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Consistent Measurement of Property-Casualty Risk-Based Capital Adequacy

By Michael G. Wacek


This paper is a review and case study of Butsic’s expected policyholder deficit (EPD) framework for measurement and maintenance of risk-based capital adequacy for property-casualty insurance companies, the promise of which is that long term solvency protection can be achieved by periodic assessment and adjustment of risk-based capital using a consistent and short time horizon, e.g., one year, for risks on both sides of the balance sheet. Using a common one-year EPD risk measure to assess all risks, the case study examines the exposure to capital exhaustion during the period 1999 through 2004 arising from 1) U.S. Commercial Auto Liability accident year 1999 underwriting and reserving and 2) investment in the stocks comprising the S&P 500. The case study results indicate that NAIC and rating agency risk-based capital requirements for Commercial Auto Liability are significantly higher than necessary to meet stated solvency objectives and much higher than those demanded for common stock investments. That disparity probably exists for other lines of business as well. The consistent measurement of all time-dependent risks described in the paper is relevant not only to risk-based capital applications but to enterprise risk assessment and management as well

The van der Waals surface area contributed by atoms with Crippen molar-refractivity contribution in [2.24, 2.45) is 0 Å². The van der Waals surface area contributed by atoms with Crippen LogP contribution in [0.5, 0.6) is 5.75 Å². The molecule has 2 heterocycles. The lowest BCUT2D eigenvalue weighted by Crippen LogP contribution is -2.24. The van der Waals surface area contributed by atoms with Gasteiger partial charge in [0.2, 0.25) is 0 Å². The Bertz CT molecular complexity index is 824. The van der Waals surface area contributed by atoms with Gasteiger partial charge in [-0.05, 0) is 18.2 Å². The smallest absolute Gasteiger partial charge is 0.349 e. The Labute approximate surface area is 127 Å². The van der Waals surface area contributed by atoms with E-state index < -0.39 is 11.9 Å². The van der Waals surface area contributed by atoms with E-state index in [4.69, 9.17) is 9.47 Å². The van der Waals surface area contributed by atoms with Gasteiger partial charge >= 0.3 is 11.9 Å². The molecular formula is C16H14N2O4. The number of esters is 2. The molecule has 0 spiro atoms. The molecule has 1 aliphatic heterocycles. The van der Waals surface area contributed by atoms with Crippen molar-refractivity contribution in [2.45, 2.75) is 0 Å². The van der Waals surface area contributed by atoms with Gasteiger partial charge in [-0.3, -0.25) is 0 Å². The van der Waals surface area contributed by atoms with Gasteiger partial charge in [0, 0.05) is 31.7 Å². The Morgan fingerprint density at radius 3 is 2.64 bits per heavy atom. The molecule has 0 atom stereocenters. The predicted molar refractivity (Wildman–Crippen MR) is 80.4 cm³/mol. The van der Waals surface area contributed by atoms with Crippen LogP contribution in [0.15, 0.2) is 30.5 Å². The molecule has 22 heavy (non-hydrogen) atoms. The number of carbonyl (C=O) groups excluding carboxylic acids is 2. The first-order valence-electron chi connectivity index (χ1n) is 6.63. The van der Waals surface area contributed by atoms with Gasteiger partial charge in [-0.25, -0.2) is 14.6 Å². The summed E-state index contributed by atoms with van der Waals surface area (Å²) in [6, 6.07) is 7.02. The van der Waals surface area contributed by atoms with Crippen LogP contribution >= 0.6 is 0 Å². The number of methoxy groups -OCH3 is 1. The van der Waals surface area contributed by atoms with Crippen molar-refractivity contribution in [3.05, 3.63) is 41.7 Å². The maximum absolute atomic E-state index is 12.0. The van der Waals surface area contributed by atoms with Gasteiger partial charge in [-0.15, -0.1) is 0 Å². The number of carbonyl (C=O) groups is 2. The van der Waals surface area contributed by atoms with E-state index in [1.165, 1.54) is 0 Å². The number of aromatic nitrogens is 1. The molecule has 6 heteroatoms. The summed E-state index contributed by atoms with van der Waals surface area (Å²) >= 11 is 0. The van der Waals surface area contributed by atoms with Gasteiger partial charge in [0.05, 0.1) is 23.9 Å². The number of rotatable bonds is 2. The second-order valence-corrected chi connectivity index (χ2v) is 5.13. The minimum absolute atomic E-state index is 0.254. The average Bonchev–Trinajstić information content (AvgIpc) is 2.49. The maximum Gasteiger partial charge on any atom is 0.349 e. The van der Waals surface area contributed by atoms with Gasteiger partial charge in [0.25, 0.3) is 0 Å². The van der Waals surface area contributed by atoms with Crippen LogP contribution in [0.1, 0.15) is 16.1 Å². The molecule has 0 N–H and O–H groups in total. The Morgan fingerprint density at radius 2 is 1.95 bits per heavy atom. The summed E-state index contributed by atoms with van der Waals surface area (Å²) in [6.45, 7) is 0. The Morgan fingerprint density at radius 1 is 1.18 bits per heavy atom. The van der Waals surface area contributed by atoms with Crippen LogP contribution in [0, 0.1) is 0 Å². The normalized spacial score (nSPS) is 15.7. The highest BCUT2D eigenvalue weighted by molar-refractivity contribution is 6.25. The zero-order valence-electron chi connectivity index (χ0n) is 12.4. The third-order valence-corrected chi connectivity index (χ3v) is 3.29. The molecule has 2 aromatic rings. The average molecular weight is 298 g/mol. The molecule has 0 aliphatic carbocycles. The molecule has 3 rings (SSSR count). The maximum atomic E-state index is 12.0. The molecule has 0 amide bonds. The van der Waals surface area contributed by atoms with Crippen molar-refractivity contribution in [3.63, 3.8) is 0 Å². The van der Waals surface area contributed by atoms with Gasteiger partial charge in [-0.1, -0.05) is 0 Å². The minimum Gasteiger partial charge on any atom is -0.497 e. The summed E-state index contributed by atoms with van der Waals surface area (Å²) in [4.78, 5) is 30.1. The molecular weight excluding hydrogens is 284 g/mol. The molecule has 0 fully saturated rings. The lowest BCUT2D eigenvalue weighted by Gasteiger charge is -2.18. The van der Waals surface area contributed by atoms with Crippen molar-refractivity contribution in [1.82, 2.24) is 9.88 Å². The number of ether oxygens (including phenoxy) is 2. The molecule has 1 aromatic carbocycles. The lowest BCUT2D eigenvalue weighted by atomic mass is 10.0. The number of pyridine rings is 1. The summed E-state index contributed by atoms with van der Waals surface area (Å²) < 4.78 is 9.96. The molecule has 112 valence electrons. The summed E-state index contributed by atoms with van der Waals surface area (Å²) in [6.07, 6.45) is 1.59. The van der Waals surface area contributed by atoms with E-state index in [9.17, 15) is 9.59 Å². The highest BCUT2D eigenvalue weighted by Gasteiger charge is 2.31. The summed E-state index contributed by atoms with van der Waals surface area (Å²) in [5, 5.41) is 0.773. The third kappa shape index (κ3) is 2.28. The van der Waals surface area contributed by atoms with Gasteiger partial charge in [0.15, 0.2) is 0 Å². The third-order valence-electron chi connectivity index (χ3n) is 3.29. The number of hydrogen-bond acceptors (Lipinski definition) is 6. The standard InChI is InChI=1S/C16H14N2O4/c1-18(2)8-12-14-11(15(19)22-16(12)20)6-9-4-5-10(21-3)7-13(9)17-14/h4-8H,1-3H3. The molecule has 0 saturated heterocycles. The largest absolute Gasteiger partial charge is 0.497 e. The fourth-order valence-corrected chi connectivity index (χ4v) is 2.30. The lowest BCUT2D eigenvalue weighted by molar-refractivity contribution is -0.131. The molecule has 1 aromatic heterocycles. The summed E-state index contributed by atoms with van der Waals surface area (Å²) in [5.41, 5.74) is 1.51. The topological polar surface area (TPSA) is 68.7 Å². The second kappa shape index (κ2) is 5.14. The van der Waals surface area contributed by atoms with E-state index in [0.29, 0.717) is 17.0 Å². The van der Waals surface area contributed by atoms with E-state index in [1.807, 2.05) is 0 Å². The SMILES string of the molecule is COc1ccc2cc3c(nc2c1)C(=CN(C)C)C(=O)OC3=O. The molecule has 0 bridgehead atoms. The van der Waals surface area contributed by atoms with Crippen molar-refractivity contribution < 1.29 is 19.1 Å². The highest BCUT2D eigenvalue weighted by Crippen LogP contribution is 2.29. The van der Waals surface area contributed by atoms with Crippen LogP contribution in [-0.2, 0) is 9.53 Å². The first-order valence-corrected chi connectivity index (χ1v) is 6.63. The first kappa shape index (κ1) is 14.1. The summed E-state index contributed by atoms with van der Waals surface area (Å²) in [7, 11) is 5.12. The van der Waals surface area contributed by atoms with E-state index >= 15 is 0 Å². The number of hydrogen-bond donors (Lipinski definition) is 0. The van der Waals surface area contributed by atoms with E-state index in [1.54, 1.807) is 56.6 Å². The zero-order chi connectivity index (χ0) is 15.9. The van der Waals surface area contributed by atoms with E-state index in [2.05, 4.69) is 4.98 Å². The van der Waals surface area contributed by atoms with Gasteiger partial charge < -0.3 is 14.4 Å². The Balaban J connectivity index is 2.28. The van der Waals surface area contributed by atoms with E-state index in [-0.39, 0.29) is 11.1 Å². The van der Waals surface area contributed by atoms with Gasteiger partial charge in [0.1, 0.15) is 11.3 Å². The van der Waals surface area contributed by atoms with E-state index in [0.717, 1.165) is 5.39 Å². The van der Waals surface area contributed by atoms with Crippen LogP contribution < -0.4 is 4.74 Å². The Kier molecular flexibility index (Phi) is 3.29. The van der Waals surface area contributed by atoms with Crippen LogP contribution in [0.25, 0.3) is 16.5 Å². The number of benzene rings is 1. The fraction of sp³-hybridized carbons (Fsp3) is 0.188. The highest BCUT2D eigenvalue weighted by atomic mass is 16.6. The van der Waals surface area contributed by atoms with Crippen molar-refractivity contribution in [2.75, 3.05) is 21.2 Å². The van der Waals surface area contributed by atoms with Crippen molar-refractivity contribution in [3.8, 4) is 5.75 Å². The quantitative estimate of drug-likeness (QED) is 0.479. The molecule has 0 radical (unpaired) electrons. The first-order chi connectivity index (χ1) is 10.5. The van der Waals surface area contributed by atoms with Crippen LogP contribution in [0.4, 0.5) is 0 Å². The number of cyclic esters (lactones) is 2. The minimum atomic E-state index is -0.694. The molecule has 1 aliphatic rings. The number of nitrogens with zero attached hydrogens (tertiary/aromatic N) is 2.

Topics: risk-based capital, expected policyholder deficit, stochastic loss models, Commercial Auto Liability
Year: 2013
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